Updated: Monday, August 4, 2014, 8 a.m. PT
In its bid to morph into a basic cable network that offers premium fare, à la AMC or FX, WGN America has launched two original series since April: Salem and Manhattan. Salem—inspired by the 17th century witch trials—was the stronger premiere, with an average of 1.5 million viewers. But Manhattan— a fictional retelling of the U.S. race to build the atom bomb during World War II—has received its fair share of critical buzz following the series’ July 27 premiere.
Both shows—Salem, produced by Twentieth Century Fox Television and Manhattan, produced by Lionsgate in conjunction with Skydance Productions—were sold to Hulu for concurrent runs. While Tribune-owned WGN America does not sell the shows, the net’s executives agreed when licensing the series to allow them to be sold in subscription video-ondemand (SVOD) deals.
“We are a network that is in a growth phase and looking to gain as much awareness as possible,” says Matt Cherniss, president and general manager of Tribune Studios and WGN America, explaining why the channel didn’t insist on retaining exclusivity for its originals, at least in their first seasons. “When you have a show as good as Manhattan, you want as many people as possible to see it. One of the ways we can get [viewers] is through an SVOD partner.”
Hulu Plus subscribers are able to see new episodes the day after they air on WGN America, while others can watch the five most recent episodes for free on Hulu’s basic service starting three days after their original airing.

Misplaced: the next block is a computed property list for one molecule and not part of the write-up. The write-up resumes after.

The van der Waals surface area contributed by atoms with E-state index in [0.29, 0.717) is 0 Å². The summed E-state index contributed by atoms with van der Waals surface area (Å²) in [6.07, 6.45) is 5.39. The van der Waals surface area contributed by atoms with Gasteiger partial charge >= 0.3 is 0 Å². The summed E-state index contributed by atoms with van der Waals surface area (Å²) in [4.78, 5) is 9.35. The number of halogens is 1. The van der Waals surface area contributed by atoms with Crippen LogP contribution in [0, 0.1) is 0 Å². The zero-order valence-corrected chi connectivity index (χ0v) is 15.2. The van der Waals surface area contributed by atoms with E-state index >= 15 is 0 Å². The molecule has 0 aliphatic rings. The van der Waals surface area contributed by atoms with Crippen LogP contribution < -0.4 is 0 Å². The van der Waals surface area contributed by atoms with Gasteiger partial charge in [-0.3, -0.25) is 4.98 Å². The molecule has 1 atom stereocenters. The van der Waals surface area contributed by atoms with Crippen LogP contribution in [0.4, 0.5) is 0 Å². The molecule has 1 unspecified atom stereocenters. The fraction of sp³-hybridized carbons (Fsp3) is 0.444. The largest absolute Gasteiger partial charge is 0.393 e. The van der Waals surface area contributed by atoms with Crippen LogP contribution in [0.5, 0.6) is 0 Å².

Marketing is baked into the play: When a viewer watches the show either on Hulu or Hulu Plus, he first sees a screen with the words, “A WGN America Original.” During the episode, a WGN America bug rests in the lower left corner of the screen.
Cherniss says Lionsgate has worked closely with Tribune through the production and distribution process. “They’ve certainly filled us in as their partner and considered our needs,” he said. “ They knew that including our network signage was important to us.”
Tribune has also taken advantage of its large television station group to promote the show, airing the first episode on Tribune stations in all 33 of its markets over the series’ opening weekend. That move boosted viewership significantly, with nearly 1.4 million tuning in on WGN America on July 27, and another 400,000 watching via their local Tribuneowned affiliate over the weekend.
“That’s one of the advantages of having a station group with the scale of Tribune,” Cherniss says. “We didn’t want to lose the opportunity for that audience to sample the show, whatever the short-term impact that might have had on WGN America’s ratings.”
Beyond promoting its new series, WGN America also is using the opportunity to promote its new brand.
“I want this network to be a destination and home for high-quality programming that transports the audience to worlds they have never been to, that tells big, operatic stories in those worlds,” says Cherniss. “Whether those are period worlds or modern-day worlds, I want to see those places through a prism that we haven’t seen before.”
Going forward, Cherniss expects that WGN America, via Tribune Studios, will develop and produce its own shows. For now, he’s happy to work with partners, but down the road he’d be willing to “take all the risk if we found a show we wanted to wholly own and produce.”
CHANGES COMING TO LET’S ASK AMERICA, PATERNITY COURT
Two syndicated shows are getting tweaks heading into their new seasons.
Comedian Bill Bellamy is taking over hosting duties from Kevin Pereira on Scripps’ game show, Let’s Ask America, which is produced by Telepictures and ParaMedia.
This fall, Let’s Ask America will be distributed nationally by MGM Domestic Television Distribution, with the show’s third season premiering Sept. 8. Starting in January, it will air on GSN.
The series invites at-home viewers to play the game from the comfort of their living rooms, with Bellamy constantly polling the audience.
Meanwhile, MGM’s Paternity Court is changing its name to Lauren Lake’s Paternity Court, putting the show’s host in the title. The series is moving production from Los Angeles to Atlanta, where Family Feud, among other shows, is produced.